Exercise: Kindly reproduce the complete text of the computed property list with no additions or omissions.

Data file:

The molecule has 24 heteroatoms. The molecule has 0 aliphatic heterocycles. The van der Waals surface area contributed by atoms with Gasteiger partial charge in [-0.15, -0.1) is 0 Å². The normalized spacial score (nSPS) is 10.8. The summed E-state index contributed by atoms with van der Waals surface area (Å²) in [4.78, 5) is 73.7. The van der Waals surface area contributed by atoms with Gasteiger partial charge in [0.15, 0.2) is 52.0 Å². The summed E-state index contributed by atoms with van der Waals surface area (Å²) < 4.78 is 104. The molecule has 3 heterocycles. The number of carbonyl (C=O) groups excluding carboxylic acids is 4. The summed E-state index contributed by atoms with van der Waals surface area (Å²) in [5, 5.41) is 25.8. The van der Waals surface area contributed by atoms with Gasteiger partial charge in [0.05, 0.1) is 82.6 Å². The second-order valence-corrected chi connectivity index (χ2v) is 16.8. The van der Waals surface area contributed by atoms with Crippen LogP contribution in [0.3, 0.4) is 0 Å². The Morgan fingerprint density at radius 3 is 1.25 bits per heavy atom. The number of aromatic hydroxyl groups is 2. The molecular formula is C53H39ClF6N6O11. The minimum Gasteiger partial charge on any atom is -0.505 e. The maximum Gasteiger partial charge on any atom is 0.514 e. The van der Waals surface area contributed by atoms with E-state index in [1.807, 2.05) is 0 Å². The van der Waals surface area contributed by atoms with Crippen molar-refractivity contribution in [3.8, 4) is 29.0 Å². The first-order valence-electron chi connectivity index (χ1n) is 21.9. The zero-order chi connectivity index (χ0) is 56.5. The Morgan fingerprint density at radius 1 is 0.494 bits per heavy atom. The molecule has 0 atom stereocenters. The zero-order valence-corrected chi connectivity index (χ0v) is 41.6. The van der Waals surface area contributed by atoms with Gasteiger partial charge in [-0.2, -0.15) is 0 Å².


The molecule has 24 heteroatoms. The molecule has 0 aliphatic heterocycles. The van der Waals surface area contributed by atoms with Gasteiger partial charge in [-0.15, -0.1) is 0 Å². The normalized spacial score (nSPS) is 10.8. The summed E-state index contributed by atoms with van der Waals surface area (Å²) in [4.78, 5) is 73.7. The van der Waals surface area contributed by atoms with Gasteiger partial charge in [0.15, 0.2) is 52.0 Å². The summed E-state index contributed by atoms with van der Waals surface area (Å²) < 4.78 is 104. The molecule has 3 heterocycles. The number of carbonyl (C=O) groups excluding carboxylic acids is 4. The summed E-state index contributed by atoms with van der Waals surface area (Å²) in [5, 5.41) is 25.8. The van der Waals surface area contributed by atoms with Gasteiger partial charge in [0.05, 0.1) is 82.6 Å². The second-order valence-corrected chi connectivity index (χ2v) is 16.8. The van der Waals surface area contributed by atoms with Crippen LogP contribution in [0.3, 0.4) is 0 Å². The Morgan fingerprint density at radius 3 is 1.25 bits per heavy atom. The number of aromatic hydroxyl groups is 2. The molecular formula is C53H39ClF6N6O11. The minimum Gasteiger partial charge on any atom is -0.505 e. The maximum Gasteiger partial charge on any atom is 0.514 e. The van der Waals surface area contributed by atoms with E-state index in [1.807, 2.05) is 0 Å². The van der Waals surface area contributed by atoms with Crippen molar-refractivity contribution in [3.8, 4) is 29.0 Å². The first-order valence-electron chi connectivity index (χ1n) is 21.9. The zero-order chi connectivity index (χ0) is 56.5. The Morgan fingerprint density at radius 1 is 0.494 bits per heavy atom. The molecule has 0 atom stereocenters. The zero-order valence-corrected chi connectivity index (χ0v) is 41.6. The van der Waals surface area contributed by atoms with Gasteiger partial charge in [-0.2, -0.15) is 0 Å².